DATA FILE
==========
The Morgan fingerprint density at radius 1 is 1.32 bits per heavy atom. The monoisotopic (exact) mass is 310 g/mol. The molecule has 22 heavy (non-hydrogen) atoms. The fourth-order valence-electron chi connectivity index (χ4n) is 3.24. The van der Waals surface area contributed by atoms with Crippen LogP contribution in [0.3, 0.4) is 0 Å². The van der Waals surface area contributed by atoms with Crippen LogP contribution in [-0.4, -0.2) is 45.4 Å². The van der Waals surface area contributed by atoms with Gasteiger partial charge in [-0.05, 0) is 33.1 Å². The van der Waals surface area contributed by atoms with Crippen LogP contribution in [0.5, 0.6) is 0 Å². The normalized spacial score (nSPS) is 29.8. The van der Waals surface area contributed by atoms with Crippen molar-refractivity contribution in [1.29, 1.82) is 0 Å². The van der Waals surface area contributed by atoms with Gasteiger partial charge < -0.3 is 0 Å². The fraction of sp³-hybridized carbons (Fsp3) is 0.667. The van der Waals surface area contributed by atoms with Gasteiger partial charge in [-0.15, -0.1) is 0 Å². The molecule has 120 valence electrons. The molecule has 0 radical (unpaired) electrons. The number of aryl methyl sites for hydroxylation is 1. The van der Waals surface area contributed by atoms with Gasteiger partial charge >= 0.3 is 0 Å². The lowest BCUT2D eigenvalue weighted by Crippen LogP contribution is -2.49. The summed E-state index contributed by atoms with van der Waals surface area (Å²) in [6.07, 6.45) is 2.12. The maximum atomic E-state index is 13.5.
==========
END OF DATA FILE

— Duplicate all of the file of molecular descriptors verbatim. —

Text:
The Morgan fingerprint density at radius 1 is 1.32 bits per heavy atom. The monoisotopic (exact) mass is 310 g/mol. The molecule has 22 heavy (non-hydrogen) atoms. The fourth-order valence-electron chi connectivity index (χ4n) is 3.24. The van der Waals surface area contributed by atoms with Crippen LogP contribution in [0.3, 0.4) is 0 Å². The van der Waals surface area contributed by atoms with Crippen LogP contribution in [-0.4, -0.2) is 45.4 Å². The van der Waals surface area contributed by atoms with Gasteiger partial charge in [-0.05, 0) is 33.1 Å². The van der Waals surface area contributed by atoms with Crippen LogP contribution in [0.5, 0.6) is 0 Å². The normalized spacial score (nSPS) is 29.8. The van der Waals surface area contributed by atoms with Crippen molar-refractivity contribution in [1.29, 1.82) is 0 Å². The van der Waals surface area contributed by atoms with Gasteiger partial charge < -0.3 is 0 Å². The fraction of sp³-hybridized carbons (Fsp3) is 0.667. The van der Waals surface area contributed by atoms with Gasteiger partial charge in [-0.15, -0.1) is 0 Å². The molecule has 120 valence electrons. The molecule has 0 radical (unpaired) electrons. The number of aryl methyl sites for hydroxylation is 1. The van der Waals surface area contributed by atoms with Gasteiger partial charge >= 0.3 is 0 Å². The lowest BCUT2D eigenvalue weighted by Crippen LogP contribution is -2.49. The summed E-state index contributed by atoms with van der Waals surface area (Å²) in [6.07, 6.45) is 2.12. The maximum atomic E-state index is 13.5.